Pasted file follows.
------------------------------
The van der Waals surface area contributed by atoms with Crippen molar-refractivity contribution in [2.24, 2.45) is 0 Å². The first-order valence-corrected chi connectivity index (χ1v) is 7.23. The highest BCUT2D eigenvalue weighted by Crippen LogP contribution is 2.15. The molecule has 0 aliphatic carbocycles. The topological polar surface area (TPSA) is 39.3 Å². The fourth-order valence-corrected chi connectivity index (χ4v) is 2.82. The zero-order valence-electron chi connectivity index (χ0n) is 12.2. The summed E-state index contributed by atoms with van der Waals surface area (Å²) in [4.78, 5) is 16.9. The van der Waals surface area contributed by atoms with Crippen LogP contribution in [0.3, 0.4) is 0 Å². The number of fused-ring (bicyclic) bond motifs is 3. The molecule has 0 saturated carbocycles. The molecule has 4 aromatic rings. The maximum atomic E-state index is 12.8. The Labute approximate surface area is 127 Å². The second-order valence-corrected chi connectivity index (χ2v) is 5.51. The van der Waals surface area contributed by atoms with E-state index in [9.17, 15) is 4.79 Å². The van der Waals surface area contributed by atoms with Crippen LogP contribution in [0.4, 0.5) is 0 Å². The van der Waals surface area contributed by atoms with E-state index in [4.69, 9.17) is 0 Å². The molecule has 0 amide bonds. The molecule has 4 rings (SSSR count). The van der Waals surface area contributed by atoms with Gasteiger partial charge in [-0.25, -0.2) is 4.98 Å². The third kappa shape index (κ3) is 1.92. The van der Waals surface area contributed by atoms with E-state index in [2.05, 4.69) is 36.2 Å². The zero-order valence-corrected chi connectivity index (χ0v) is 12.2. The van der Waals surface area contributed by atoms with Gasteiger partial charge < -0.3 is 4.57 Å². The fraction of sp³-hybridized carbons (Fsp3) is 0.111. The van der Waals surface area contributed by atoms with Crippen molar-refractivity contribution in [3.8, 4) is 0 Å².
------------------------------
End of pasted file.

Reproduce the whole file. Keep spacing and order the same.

The van der Waals surface area contributed by atoms with Crippen molar-refractivity contribution in [2.24, 2.45) is 0 Å². The first-order valence-corrected chi connectivity index (χ1v) is 7.23. The highest BCUT2D eigenvalue weighted by Crippen LogP contribution is 2.15. The molecule has 0 aliphatic carbocycles. The topological polar surface area (TPSA) is 39.3 Å². The fourth-order valence-corrected chi connectivity index (χ4v) is 2.82. The zero-order valence-electron chi connectivity index (χ0n) is 12.2. The summed E-state index contributed by atoms with van der Waals surface area (Å²) in [4.78, 5) is 16.9. The van der Waals surface area contributed by atoms with Crippen LogP contribution in [0.3, 0.4) is 0 Å². The number of fused-ring (bicyclic) bond motifs is 3. The molecule has 0 saturated carbocycles. The molecule has 4 aromatic rings. The maximum atomic E-state index is 12.8. The Labute approximate surface area is 127 Å². The second-order valence-corrected chi connectivity index (χ2v) is 5.51. The van der Waals surface area contributed by atoms with E-state index in [9.17, 15) is 4.79 Å². The van der Waals surface area contributed by atoms with Crippen LogP contribution in [0.4, 0.5) is 0 Å². The van der Waals surface area contributed by atoms with E-state index in [4.69, 9.17) is 0 Å². The molecule has 0 amide bonds. The molecule has 4 rings (SSSR count). The van der Waals surface area contributed by atoms with Gasteiger partial charge in [-0.25, -0.2) is 4.98 Å². The third kappa shape index (κ3) is 1.92. The van der Waals surface area contributed by atoms with E-state index in [2.05, 4.69) is 36.2 Å². The zero-order valence-corrected chi connectivity index (χ0v) is 12.2. The van der Waals surface area contributed by atoms with Gasteiger partial charge < -0.3 is 4.57 Å². The fraction of sp³-hybridized carbons (Fsp3) is 0.111. The van der Waals surface area contributed by atoms with Crippen molar-refractivity contribution in [3.8, 4) is 0 Å².